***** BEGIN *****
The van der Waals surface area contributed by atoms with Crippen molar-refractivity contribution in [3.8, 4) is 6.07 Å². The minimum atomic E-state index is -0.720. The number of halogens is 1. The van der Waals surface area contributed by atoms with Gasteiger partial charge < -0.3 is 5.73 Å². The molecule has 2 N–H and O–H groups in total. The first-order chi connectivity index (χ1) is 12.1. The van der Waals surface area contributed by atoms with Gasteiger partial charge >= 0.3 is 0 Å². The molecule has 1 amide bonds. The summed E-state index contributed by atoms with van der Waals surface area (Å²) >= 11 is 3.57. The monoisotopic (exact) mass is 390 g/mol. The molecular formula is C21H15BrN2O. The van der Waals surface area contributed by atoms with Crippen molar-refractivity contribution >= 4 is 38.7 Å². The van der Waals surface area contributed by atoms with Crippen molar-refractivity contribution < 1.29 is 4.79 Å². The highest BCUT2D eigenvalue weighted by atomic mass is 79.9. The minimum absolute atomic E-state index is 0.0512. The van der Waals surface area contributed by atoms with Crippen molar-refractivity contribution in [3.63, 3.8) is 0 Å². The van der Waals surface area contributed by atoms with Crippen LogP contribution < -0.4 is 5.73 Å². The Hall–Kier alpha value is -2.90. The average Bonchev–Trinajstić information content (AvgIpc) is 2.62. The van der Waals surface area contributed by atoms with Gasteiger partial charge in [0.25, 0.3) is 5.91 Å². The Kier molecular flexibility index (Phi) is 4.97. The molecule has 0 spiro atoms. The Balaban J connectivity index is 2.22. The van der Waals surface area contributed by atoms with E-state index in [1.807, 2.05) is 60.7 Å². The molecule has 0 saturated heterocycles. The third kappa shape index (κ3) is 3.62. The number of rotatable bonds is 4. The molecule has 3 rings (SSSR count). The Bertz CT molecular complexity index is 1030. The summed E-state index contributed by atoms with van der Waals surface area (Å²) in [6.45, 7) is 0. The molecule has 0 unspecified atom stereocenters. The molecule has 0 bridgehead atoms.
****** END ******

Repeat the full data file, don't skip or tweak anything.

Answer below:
The van der Waals surface area contributed by atoms with Crippen molar-refractivity contribution in [3.8, 4) is 6.07 Å². The minimum atomic E-state index is -0.720. The number of halogens is 1. The van der Waals surface area contributed by atoms with Gasteiger partial charge < -0.3 is 5.73 Å². The molecule has 2 N–H and O–H groups in total. The first-order chi connectivity index (χ1) is 12.1. The van der Waals surface area contributed by atoms with Gasteiger partial charge >= 0.3 is 0 Å². The molecule has 1 amide bonds. The summed E-state index contributed by atoms with van der Waals surface area (Å²) >= 11 is 3.57. The monoisotopic (exact) mass is 390 g/mol. The molecular formula is C21H15BrN2O. The van der Waals surface area contributed by atoms with Crippen molar-refractivity contribution >= 4 is 38.7 Å². The van der Waals surface area contributed by atoms with Crippen molar-refractivity contribution < 1.29 is 4.79 Å². The highest BCUT2D eigenvalue weighted by atomic mass is 79.9. The minimum absolute atomic E-state index is 0.0512. The van der Waals surface area contributed by atoms with Crippen molar-refractivity contribution in [3.63, 3.8) is 0 Å². The van der Waals surface area contributed by atoms with Crippen LogP contribution < -0.4 is 5.73 Å². The Hall–Kier alpha value is -2.90. The average Bonchev–Trinajstić information content (AvgIpc) is 2.62. The van der Waals surface area contributed by atoms with Gasteiger partial charge in [0.25, 0.3) is 5.91 Å². The Kier molecular flexibility index (Phi) is 4.97. The molecule has 0 spiro atoms. The Balaban J connectivity index is 2.22. The van der Waals surface area contributed by atoms with E-state index in [1.807, 2.05) is 60.7 Å². The molecule has 0 saturated heterocycles. The third kappa shape index (κ3) is 3.62. The number of rotatable bonds is 4. The molecule has 3 rings (SSSR count). The Bertz CT molecular complexity index is 1030. The summed E-state index contributed by atoms with van der Waals surface area (Å²) in [6.45, 7) is 0. The molecule has 0 unspecified atom stereocenters. The molecule has 0 bridgehead atoms.